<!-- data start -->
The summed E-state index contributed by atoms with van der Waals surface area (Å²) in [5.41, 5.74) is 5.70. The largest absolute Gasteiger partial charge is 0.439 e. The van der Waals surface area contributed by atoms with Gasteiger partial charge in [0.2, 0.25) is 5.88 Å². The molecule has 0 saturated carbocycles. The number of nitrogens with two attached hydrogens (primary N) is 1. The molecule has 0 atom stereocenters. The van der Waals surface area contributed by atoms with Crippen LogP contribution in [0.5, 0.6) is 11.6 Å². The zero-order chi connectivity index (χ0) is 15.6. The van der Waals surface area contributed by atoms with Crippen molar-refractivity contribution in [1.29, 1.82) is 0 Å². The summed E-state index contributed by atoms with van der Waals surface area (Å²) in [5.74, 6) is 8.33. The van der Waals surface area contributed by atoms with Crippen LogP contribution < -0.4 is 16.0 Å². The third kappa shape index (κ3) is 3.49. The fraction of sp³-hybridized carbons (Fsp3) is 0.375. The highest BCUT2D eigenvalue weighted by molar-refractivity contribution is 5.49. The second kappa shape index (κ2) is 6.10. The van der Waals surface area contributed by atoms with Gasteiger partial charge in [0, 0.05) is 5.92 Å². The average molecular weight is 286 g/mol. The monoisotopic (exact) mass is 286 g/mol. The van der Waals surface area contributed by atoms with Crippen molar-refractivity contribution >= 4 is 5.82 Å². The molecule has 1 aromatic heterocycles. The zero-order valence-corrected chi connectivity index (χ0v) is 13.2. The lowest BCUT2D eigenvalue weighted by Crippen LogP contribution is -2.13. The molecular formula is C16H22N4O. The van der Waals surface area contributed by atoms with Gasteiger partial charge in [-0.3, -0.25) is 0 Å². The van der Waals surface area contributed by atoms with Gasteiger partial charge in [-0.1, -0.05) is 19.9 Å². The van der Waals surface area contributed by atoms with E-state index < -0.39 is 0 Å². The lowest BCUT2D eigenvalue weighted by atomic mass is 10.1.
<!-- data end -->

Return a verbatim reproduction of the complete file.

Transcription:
The summed E-state index contributed by atoms with van der Waals surface area (Å²) in [5.41, 5.74) is 5.70. The largest absolute Gasteiger partial charge is 0.439 e. The van der Waals surface area contributed by atoms with Gasteiger partial charge in [0.2, 0.25) is 5.88 Å². The molecule has 0 saturated carbocycles. The number of nitrogens with two attached hydrogens (primary N) is 1. The molecule has 0 atom stereocenters. The van der Waals surface area contributed by atoms with Crippen LogP contribution in [0.5, 0.6) is 11.6 Å². The zero-order chi connectivity index (χ0) is 15.6. The van der Waals surface area contributed by atoms with Crippen molar-refractivity contribution in [1.29, 1.82) is 0 Å². The summed E-state index contributed by atoms with van der Waals surface area (Å²) in [5.74, 6) is 8.33. The van der Waals surface area contributed by atoms with Crippen LogP contribution < -0.4 is 16.0 Å². The third kappa shape index (κ3) is 3.49. The fraction of sp³-hybridized carbons (Fsp3) is 0.375. The highest BCUT2D eigenvalue weighted by molar-refractivity contribution is 5.49. The second kappa shape index (κ2) is 6.10. The van der Waals surface area contributed by atoms with Gasteiger partial charge in [0, 0.05) is 5.92 Å². The average molecular weight is 286 g/mol. The monoisotopic (exact) mass is 286 g/mol. The van der Waals surface area contributed by atoms with Crippen molar-refractivity contribution >= 4 is 5.82 Å². The molecule has 1 aromatic heterocycles. The zero-order valence-corrected chi connectivity index (χ0v) is 13.2. The lowest BCUT2D eigenvalue weighted by Crippen LogP contribution is -2.13. The molecular formula is C16H22N4O. The van der Waals surface area contributed by atoms with Gasteiger partial charge in [-0.3, -0.25) is 0 Å². The van der Waals surface area contributed by atoms with Gasteiger partial charge in [-0.1, -0.05) is 19.9 Å². The van der Waals surface area contributed by atoms with E-state index < -0.39 is 0 Å². The lowest BCUT2D eigenvalue weighted by atomic mass is 10.1.